It’s beginning to feel a lot like Christmas in the Processing Section of the Law Library.
Monday morning we received five large boxes shipped from the Nairobi field office of the Library of Congress.
It’s always fun when these deliveries arrive as we never know what we’ll find.
The last shipment from Nairobi was mostly Gazette issues, including items that had been missing from our collection since the mid-1990s. Talk about feeling like the holidays!
This shipment seems to be mainly serial titles with a few new monographs thrown in.
As you can see we received items from eight of the twenty-nine countries for which the Nairobi office is responsible – Botswana, Cameroon, Democratic Republic of Congo, Ghana, Malawi, Tanzania, Zambia and Zimbabwe. And that’s just the top layer.
So how is this material collected? Who decides what we get?
Well, the Library of Congress collects material in a number of ways. Most of the legal material from the Library’s six overseas offices is either collected by purchase or exchange.
The Nairobi field office provides us with subscriptions to certain legal journals, case reporters and the like. Staff of the Nairobi field office also travel to the various countries covered in their jurisdiction to collect relevant material. Generally before such a trip the field office staff will contact us for “want lists” of items we particularly desire from the countries they will visit – usually items missing from our collection. Armed too with the Law Library’s Collection Policy, the field office staff will scout out titles of interest to send to us.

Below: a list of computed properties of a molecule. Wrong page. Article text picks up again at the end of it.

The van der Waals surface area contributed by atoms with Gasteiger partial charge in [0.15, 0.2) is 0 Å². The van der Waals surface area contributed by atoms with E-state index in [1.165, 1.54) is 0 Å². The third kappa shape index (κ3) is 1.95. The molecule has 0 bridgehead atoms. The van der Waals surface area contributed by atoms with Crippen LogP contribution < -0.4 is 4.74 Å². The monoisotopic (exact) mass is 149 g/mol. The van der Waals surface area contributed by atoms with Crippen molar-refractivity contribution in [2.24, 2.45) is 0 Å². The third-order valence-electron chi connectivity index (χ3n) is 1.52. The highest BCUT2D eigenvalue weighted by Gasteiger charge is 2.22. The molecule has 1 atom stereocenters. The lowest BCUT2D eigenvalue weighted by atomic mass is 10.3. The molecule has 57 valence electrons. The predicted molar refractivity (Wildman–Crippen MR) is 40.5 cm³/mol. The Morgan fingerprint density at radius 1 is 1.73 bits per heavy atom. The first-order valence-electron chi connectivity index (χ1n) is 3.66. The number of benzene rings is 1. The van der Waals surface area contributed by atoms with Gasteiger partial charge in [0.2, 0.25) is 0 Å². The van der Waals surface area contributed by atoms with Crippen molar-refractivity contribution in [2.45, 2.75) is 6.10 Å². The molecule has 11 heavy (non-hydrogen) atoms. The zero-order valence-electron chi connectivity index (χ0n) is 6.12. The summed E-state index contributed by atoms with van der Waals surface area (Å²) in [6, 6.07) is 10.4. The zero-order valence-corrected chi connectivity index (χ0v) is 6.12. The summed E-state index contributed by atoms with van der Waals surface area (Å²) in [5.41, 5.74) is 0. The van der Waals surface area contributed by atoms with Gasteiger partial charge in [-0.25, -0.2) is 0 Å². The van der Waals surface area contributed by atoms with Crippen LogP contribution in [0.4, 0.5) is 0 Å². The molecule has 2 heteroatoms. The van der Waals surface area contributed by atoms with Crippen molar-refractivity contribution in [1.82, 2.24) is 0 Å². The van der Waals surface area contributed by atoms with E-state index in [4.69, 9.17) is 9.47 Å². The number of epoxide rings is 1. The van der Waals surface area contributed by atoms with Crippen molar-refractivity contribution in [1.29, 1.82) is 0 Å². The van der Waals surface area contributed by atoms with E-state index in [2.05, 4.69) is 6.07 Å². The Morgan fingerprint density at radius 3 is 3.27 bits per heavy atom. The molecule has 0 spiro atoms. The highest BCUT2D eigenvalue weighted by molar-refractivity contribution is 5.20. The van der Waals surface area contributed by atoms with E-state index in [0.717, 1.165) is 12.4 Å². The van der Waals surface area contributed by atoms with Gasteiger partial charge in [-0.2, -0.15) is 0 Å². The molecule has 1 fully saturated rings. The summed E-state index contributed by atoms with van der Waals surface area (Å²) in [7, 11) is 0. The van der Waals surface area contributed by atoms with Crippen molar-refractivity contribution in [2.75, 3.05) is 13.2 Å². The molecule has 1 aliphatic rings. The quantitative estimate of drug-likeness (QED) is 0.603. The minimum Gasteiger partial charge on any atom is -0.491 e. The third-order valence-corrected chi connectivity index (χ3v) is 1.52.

Once acquired, they will catalog the new titles for addition to the Library’s collection. They pack these materials with the various ongoing serial titles as they receive them, and ship several boxes at a time.
When the material finally arrives at the Law Library, foreign legal specialists, who also serve as selecting officers, will peruse the new titles to decide where they should be housed – either in our general stacks or in the Global Legal Resource Room. If there is no legal specialist for a particular jurisdiction, one of Collection Services selecting officers may make these decisions.
The staff of the Processing Section accessions the remaining material. Like all purchase material, boxes from the field offices get top priority so that material is on the shelves and ready for patrons within a couple of days.
So if you find yourself in the Law Library using, say, the Zimbabwe gazette, give a thought to the staff in Nairobi who collect the material so that we may bring it to you.